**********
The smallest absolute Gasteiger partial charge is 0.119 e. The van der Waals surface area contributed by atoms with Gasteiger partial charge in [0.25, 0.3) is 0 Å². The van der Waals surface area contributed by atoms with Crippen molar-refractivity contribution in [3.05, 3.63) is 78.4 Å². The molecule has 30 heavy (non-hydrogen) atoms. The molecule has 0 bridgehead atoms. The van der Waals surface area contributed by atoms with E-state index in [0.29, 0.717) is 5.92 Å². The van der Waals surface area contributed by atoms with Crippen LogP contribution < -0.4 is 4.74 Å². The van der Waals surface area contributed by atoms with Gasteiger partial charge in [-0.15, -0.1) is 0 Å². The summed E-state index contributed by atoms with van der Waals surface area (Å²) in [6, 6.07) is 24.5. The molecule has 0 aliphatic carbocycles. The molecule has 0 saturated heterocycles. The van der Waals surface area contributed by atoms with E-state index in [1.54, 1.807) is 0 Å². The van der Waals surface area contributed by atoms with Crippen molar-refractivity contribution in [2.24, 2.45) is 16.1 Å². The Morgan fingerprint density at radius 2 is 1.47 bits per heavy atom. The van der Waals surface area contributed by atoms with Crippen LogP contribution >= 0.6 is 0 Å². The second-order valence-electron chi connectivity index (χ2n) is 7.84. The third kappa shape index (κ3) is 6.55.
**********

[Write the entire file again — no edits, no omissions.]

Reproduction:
The smallest absolute Gasteiger partial charge is 0.119 e. The van der Waals surface area contributed by atoms with Gasteiger partial charge in [0.25, 0.3) is 0 Å². The van der Waals surface area contributed by atoms with Crippen molar-refractivity contribution in [3.05, 3.63) is 78.4 Å². The molecule has 30 heavy (non-hydrogen) atoms. The molecule has 0 bridgehead atoms. The van der Waals surface area contributed by atoms with E-state index in [0.29, 0.717) is 5.92 Å². The van der Waals surface area contributed by atoms with Crippen LogP contribution < -0.4 is 4.74 Å². The van der Waals surface area contributed by atoms with Gasteiger partial charge in [-0.15, -0.1) is 0 Å². The summed E-state index contributed by atoms with van der Waals surface area (Å²) in [6, 6.07) is 24.5. The molecule has 0 aliphatic carbocycles. The molecule has 0 saturated heterocycles. The van der Waals surface area contributed by atoms with E-state index in [1.54, 1.807) is 0 Å². The van der Waals surface area contributed by atoms with Crippen molar-refractivity contribution in [2.24, 2.45) is 16.1 Å². The Morgan fingerprint density at radius 2 is 1.47 bits per heavy atom. The van der Waals surface area contributed by atoms with Crippen LogP contribution >= 0.6 is 0 Å². The second-order valence-electron chi connectivity index (χ2n) is 7.84. The third kappa shape index (κ3) is 6.55.